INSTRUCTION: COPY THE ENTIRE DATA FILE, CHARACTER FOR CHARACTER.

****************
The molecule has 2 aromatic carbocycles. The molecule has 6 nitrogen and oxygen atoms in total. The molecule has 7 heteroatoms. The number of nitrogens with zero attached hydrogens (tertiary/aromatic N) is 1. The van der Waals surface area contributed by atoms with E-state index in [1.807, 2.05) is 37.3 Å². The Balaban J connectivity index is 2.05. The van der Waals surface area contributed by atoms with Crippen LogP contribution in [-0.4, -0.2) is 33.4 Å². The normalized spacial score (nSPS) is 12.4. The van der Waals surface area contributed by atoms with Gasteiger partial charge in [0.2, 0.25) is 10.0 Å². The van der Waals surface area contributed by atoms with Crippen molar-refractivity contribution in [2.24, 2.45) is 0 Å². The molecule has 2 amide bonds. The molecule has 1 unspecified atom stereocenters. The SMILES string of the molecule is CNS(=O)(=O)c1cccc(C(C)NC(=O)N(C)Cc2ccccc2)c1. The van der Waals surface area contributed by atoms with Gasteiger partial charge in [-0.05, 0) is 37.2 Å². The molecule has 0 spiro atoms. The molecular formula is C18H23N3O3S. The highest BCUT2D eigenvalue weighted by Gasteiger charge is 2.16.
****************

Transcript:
The molecule has 2 aromatic carbocycles. The molecule has 6 nitrogen and oxygen atoms in total. The molecule has 7 heteroatoms. The number of nitrogens with zero attached hydrogens (tertiary/aromatic N) is 1. The van der Waals surface area contributed by atoms with E-state index in [1.807, 2.05) is 37.3 Å². The Balaban J connectivity index is 2.05. The van der Waals surface area contributed by atoms with Crippen LogP contribution in [-0.4, -0.2) is 33.4 Å². The normalized spacial score (nSPS) is 12.4. The van der Waals surface area contributed by atoms with Gasteiger partial charge in [0.2, 0.25) is 10.0 Å². The van der Waals surface area contributed by atoms with Crippen molar-refractivity contribution in [2.24, 2.45) is 0 Å². The molecule has 2 amide bonds. The molecule has 1 unspecified atom stereocenters. The SMILES string of the molecule is CNS(=O)(=O)c1cccc(C(C)NC(=O)N(C)Cc2ccccc2)c1. The van der Waals surface area contributed by atoms with Gasteiger partial charge in [-0.05, 0) is 37.2 Å². The molecule has 0 spiro atoms. The molecular formula is C18H23N3O3S. The highest BCUT2D eigenvalue weighted by Gasteiger charge is 2.16.